I have started out with tasks that need to communicate between different forms.
I need to understand the logic how this works and have problems to find any examples of this.
For the 2 codeexamples below, I use these to close the current Form or activate another button on the same Form.
In the 2 examples, ->this is used to identify the current Form.
For example I cant write the below code on Form1 to close Form2:

Form2->Close();

What I now wonder and logic for, is if I open Form2 from Form1 with the code below.
How is it possible to activate a button on Form2 with a button on Form1 and/or how is it possible to close Form2 from Form1.
I will be happy for any logics, links how this works.

I use this code to open Form2 from Form1.

Form2 ^form2 = gcnew Form2;
form2->Owner::set(this);
form2->Show();

The 2 code example below work when using them on Form2.

//A button will activate another buttons code (button1_Click) on the same Form.
button1_Click(this, EventArgs::Empty); 


//A button can use this code to close this Form
this->Close();

Jennifer,

I believe what you want is a public function on Form2's class. For example, you can make a public function called "CloseForm" on Form2. Inside "CloseForm" you would call the close function:

this->Close();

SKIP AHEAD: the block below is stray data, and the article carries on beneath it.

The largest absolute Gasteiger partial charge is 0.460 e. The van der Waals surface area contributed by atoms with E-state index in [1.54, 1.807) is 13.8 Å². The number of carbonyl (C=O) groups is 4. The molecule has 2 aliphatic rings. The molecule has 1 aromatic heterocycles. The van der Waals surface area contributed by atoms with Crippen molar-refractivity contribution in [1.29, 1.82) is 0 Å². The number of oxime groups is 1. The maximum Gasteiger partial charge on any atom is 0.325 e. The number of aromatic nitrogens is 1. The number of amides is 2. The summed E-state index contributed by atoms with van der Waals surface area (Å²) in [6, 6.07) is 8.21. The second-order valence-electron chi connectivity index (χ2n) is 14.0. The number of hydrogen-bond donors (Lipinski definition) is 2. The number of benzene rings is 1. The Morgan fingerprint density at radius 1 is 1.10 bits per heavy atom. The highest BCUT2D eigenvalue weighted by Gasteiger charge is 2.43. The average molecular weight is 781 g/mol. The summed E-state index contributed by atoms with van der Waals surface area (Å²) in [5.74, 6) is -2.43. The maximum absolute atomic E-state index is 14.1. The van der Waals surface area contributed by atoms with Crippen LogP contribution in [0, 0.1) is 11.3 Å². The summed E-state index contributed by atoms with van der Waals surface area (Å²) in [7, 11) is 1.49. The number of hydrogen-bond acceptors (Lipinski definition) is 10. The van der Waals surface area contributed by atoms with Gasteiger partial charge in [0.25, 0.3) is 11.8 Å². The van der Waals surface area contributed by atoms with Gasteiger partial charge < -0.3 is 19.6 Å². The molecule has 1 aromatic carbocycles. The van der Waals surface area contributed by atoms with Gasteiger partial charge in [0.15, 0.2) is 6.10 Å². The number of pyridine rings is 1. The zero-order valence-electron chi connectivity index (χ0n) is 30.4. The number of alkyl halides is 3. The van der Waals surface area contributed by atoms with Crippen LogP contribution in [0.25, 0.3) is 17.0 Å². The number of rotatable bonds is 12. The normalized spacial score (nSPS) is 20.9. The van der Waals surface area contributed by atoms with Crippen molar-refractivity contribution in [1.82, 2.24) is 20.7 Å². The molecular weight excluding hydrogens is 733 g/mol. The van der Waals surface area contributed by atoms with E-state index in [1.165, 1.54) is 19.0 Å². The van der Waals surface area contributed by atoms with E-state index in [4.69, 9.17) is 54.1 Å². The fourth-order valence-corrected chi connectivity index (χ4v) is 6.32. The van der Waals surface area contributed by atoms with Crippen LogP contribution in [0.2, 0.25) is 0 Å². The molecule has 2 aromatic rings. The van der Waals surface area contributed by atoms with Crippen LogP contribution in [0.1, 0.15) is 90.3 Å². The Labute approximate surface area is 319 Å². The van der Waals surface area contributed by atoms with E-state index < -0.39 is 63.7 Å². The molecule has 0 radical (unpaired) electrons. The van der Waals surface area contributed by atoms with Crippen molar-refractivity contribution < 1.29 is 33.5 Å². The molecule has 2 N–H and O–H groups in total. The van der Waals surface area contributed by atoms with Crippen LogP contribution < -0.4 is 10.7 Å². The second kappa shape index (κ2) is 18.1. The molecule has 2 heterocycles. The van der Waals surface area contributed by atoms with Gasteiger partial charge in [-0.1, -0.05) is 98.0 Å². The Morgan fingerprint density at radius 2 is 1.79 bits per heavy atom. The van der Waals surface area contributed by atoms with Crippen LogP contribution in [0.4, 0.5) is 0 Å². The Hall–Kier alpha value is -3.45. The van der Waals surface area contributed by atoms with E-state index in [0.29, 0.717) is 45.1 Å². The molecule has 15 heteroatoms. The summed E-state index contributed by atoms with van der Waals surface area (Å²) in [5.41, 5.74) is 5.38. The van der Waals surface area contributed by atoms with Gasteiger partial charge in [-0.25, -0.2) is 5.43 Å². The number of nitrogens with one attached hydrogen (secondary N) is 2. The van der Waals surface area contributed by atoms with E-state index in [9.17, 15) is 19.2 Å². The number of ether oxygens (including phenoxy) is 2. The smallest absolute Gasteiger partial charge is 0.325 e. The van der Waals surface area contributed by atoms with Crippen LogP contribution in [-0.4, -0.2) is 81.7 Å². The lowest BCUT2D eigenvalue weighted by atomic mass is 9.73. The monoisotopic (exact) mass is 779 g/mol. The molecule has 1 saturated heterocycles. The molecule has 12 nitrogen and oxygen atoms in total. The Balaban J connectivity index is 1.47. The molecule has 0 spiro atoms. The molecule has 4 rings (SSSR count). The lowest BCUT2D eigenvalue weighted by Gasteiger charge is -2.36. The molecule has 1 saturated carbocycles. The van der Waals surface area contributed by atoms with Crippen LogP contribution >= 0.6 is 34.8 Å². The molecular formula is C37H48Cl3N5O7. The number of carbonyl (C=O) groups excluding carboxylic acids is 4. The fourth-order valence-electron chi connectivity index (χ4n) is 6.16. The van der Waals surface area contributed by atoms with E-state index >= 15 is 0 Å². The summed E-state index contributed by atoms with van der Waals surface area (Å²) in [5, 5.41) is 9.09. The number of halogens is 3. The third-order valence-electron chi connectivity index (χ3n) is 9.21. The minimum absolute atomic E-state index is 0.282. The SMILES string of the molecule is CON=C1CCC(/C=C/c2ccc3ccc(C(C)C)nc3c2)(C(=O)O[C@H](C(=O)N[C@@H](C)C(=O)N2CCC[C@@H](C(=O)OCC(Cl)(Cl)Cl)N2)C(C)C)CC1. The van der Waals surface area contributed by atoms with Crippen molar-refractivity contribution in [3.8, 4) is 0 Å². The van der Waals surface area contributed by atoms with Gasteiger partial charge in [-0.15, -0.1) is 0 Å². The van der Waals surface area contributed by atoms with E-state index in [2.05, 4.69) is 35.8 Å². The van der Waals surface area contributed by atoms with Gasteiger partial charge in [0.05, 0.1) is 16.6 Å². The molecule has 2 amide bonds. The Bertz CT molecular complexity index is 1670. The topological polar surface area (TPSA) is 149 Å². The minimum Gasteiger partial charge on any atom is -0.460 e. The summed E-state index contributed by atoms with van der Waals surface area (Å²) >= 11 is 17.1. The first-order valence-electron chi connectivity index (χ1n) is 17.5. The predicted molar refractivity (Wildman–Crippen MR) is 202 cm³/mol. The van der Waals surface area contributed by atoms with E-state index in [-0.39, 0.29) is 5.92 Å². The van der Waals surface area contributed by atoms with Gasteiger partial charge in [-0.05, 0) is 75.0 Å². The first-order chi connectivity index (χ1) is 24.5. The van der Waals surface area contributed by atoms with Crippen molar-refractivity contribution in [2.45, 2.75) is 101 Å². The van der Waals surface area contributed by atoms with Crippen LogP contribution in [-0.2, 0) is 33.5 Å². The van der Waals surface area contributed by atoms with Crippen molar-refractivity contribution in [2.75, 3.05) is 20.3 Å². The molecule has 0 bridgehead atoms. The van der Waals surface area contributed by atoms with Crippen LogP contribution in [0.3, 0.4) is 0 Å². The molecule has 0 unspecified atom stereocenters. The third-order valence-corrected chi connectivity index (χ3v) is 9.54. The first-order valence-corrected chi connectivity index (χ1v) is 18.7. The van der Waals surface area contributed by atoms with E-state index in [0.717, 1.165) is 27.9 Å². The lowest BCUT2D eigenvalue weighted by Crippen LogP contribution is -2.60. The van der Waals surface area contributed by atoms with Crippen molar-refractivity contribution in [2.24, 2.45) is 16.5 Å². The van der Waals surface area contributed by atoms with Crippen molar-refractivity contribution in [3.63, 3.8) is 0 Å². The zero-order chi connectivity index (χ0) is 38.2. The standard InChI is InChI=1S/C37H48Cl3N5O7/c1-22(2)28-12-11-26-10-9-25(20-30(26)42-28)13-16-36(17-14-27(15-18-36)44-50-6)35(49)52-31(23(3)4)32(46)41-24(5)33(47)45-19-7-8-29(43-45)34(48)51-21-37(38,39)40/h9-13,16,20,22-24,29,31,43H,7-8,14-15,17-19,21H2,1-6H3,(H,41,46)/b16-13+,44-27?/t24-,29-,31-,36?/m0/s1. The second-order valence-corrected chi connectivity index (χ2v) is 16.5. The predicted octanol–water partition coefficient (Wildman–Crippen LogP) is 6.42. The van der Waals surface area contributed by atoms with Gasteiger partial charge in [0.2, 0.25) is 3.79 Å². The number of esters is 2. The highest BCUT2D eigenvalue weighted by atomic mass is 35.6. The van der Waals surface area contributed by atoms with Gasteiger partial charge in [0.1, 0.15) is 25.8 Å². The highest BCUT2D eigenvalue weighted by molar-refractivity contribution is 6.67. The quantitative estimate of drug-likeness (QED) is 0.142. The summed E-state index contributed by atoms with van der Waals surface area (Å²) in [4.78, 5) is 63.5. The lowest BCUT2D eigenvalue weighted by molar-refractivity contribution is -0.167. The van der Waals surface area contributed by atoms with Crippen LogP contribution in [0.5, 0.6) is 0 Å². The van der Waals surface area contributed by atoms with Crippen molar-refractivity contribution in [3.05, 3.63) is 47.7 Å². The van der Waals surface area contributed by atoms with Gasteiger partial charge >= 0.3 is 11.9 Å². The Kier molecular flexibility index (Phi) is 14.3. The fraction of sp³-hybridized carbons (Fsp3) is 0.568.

Then, from Form1, when your button is pressed, you would issue the call:

form2->CloseForm();

Hope this helps!

Thanks for this answer.!
This I have declared in Form1: (I will close Form1 from Form2)

public: System::Void FormClose10(System::Object^ sender, System::EventArgs^ e)
{ 
   this->Close;
}

On Form2 I write this inside of a buttoncontrol. I have to #include "Form1.h" in order to find ::FormClose10.
Then when I compile this, the compiler says that:
'FormClose10' : is not a member of 'Form1'
'FormClose10': identifier not found

#include "Form1.h"

Form1::FormClose10(); //I can find the member like this. Form1-> will not find any members.

........................................................................................

I also noticed that If I only #include "Form1.h" without writing
Form1::FormClose10();
I will have this compile error:
'Form2' : undeclared identifier

Jennifer,

OK, a few things: